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What’s fake on the internet: election edition

What’s fake on the internet: election edition
photo courtesy of shutterstock

The 2016 presidential election cycle feels like it has been going on forever. Don't worry though, Election Day is almost here. People will head to the polls on Tuesday, November 8.

During the run-up to Election Day, you may have read some pretty outrageous news. Fortunately, many of those crazy news items were just hoaxes.

Sometimes it's hard to distinguish between what news is real and what is a hoax. Especially during a political cycle when so many jokesters are online trying to pull one over on others.

In an effort to help clarify what's real and what's fake, the "Washington Post" put together a list of fake news that's been circulating online. Here are some of the stories that have been making the internet buzz:

Internet hoaxes

  • Absentee ballots for Donald Trump being ripped up by postal workers - @Randygdub posted on Twitter that she works for a post office in Ohio and was ripping up absentee ballots that contain votes for Donald Trump. The tweet started circulating and people were very upset over it. Bloggers wrote about it and it even made its way onto some national political shows. It was taken so seriously that the USPS investigated the situation and released a statement saying that the post was not made by a postal worker.

  • #Repealthe19th - This was a topic trending on Twitter. The hashtag implied that supporters of Donald Trump want to repeal the 19th amendment, which would ban women from voting in the U.S. This all came about when polls showed that Donald Trump would win the election over Hillary Clinton if only men voted. Some people actually believe that Trump supporters were advancing this topic. It turns out that it was only another case of internet trolls trying to get the ire from others.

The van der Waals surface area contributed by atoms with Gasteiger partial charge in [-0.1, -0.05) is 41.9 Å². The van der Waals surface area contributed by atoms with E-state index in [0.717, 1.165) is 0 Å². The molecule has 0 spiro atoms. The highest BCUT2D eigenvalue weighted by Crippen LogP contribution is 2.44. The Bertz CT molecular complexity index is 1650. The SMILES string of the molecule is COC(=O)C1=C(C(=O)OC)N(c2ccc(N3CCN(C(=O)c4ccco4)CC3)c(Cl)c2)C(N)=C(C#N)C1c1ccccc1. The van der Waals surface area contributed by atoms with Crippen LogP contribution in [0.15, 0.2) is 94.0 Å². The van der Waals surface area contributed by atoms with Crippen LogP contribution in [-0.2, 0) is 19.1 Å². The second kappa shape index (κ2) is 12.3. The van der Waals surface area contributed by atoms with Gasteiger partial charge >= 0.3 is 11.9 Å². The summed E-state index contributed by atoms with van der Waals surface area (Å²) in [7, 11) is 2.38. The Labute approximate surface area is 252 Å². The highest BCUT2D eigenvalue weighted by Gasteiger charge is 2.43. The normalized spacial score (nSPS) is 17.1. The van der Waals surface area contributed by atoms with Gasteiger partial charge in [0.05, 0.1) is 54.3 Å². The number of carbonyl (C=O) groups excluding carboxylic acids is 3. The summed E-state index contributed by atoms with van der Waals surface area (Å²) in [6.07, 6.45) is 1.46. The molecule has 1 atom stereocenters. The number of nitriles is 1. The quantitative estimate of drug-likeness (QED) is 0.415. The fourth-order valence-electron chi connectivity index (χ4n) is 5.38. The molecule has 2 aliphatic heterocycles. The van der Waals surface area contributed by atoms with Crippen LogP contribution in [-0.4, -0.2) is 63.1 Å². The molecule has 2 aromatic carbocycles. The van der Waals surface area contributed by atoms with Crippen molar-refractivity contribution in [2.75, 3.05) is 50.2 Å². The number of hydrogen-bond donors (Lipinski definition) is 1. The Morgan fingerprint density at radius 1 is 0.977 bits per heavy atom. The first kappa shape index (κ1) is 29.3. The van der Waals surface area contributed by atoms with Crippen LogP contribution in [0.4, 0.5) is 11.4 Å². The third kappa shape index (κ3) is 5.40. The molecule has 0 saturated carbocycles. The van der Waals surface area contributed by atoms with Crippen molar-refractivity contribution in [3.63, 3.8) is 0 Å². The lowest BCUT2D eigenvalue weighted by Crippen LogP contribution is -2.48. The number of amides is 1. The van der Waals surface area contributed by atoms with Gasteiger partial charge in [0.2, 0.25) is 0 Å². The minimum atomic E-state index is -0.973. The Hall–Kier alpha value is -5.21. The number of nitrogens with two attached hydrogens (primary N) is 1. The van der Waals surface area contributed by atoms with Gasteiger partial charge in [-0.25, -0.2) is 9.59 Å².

• Dalai Lama says Donald Trump is worse than Hitler - This hoax actually made the rounds on Facebook. It started when a blog post on the site ReligousMind.com claimed the Dalai Lama said he sees another Hitler in the making when asked about Donald Trump. This never happened. Still, many people were quite upset when reading the fake news.
  •  Clinton Foundation paying for good polling numbers - A fake invoice was posted on Twitter showing the Clinton Foundation making some questionable payments. On the invoice were payments to A.C.O.R.N, Glenn Beck and Public Policy Polling (PPP), among others. The fake PPP payment really got traction. The Clinton campaign supposedly complained to PPP because they weren't seeing a big enough lead in its polls for the money they were paying them. Donald Trump Jr. even fell for it and retweeted the post. He later deleted it from his Twitter account.

These are just a few examples of fake internet news that has gotten under the skin of many people this election cycle. Just remember, not everything that you read online is real.

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